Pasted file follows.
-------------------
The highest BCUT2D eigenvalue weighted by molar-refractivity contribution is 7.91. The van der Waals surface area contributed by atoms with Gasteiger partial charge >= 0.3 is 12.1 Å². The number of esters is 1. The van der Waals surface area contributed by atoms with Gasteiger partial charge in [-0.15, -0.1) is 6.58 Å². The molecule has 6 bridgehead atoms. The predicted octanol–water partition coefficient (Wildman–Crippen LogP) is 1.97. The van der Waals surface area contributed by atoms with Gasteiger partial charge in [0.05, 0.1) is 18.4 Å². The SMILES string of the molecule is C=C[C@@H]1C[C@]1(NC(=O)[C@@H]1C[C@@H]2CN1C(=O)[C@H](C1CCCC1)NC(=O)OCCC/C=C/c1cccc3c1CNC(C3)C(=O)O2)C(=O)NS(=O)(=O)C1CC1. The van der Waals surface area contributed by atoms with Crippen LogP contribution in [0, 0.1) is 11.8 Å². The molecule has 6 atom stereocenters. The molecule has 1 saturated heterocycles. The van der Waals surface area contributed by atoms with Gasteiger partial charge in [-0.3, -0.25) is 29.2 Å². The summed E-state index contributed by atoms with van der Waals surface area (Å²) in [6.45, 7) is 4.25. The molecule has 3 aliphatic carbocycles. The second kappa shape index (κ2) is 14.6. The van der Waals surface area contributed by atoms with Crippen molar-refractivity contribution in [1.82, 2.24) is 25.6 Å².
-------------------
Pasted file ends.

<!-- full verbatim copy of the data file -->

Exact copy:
The highest BCUT2D eigenvalue weighted by molar-refractivity contribution is 7.91. The van der Waals surface area contributed by atoms with Gasteiger partial charge >= 0.3 is 12.1 Å². The number of esters is 1. The van der Waals surface area contributed by atoms with Gasteiger partial charge in [-0.15, -0.1) is 6.58 Å². The molecule has 6 bridgehead atoms. The predicted octanol–water partition coefficient (Wildman–Crippen LogP) is 1.97. The van der Waals surface area contributed by atoms with Gasteiger partial charge in [0.05, 0.1) is 18.4 Å². The SMILES string of the molecule is C=C[C@@H]1C[C@]1(NC(=O)[C@@H]1C[C@@H]2CN1C(=O)[C@H](C1CCCC1)NC(=O)OCCC/C=C/c1cccc3c1CNC(C3)C(=O)O2)C(=O)NS(=O)(=O)C1CC1. The van der Waals surface area contributed by atoms with Crippen LogP contribution in [0, 0.1) is 11.8 Å². The molecule has 6 atom stereocenters. The molecule has 1 saturated heterocycles. The van der Waals surface area contributed by atoms with Gasteiger partial charge in [-0.3, -0.25) is 29.2 Å². The summed E-state index contributed by atoms with van der Waals surface area (Å²) in [6.45, 7) is 4.25. The molecule has 3 aliphatic carbocycles. The second kappa shape index (κ2) is 14.6. The van der Waals surface area contributed by atoms with Crippen molar-refractivity contribution in [1.82, 2.24) is 25.6 Å².